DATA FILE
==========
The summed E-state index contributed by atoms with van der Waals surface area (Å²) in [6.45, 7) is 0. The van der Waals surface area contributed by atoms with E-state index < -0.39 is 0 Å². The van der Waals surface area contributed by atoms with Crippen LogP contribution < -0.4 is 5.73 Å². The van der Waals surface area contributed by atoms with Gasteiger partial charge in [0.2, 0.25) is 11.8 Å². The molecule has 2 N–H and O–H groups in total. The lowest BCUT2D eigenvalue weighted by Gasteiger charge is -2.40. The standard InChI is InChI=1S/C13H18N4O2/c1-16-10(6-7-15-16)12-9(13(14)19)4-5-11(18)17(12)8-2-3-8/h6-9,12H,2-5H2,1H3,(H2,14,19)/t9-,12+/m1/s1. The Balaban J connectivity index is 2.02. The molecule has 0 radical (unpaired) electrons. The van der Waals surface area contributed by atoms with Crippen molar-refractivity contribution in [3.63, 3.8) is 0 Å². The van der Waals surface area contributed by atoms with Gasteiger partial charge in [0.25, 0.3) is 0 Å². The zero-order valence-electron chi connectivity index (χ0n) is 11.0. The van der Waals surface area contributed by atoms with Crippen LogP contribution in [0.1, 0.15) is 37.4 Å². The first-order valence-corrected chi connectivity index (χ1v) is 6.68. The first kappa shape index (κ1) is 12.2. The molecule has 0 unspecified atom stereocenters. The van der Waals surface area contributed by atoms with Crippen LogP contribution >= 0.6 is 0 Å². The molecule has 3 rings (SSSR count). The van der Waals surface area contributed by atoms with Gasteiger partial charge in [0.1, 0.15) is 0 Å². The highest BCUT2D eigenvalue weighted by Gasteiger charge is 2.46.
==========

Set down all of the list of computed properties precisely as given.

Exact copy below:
The summed E-state index contributed by atoms with van der Waals surface area (Å²) in [6.45, 7) is 0. The van der Waals surface area contributed by atoms with E-state index < -0.39 is 0 Å². The van der Waals surface area contributed by atoms with Crippen LogP contribution < -0.4 is 5.73 Å². The van der Waals surface area contributed by atoms with Gasteiger partial charge in [0.2, 0.25) is 11.8 Å². The molecule has 2 N–H and O–H groups in total. The lowest BCUT2D eigenvalue weighted by Gasteiger charge is -2.40. The standard InChI is InChI=1S/C13H18N4O2/c1-16-10(6-7-15-16)12-9(13(14)19)4-5-11(18)17(12)8-2-3-8/h6-9,12H,2-5H2,1H3,(H2,14,19)/t9-,12+/m1/s1. The Balaban J connectivity index is 2.02. The molecule has 0 radical (unpaired) electrons. The van der Waals surface area contributed by atoms with Crippen molar-refractivity contribution in [3.63, 3.8) is 0 Å². The van der Waals surface area contributed by atoms with Gasteiger partial charge in [0.25, 0.3) is 0 Å². The zero-order valence-electron chi connectivity index (χ0n) is 11.0. The van der Waals surface area contributed by atoms with Crippen LogP contribution in [0.1, 0.15) is 37.4 Å². The first-order valence-corrected chi connectivity index (χ1v) is 6.68. The first kappa shape index (κ1) is 12.2. The molecule has 0 unspecified atom stereocenters. The van der Waals surface area contributed by atoms with Crippen LogP contribution >= 0.6 is 0 Å². The molecule has 3 rings (SSSR count). The van der Waals surface area contributed by atoms with Gasteiger partial charge in [0.1, 0.15) is 0 Å². The highest BCUT2D eigenvalue weighted by Gasteiger charge is 2.46.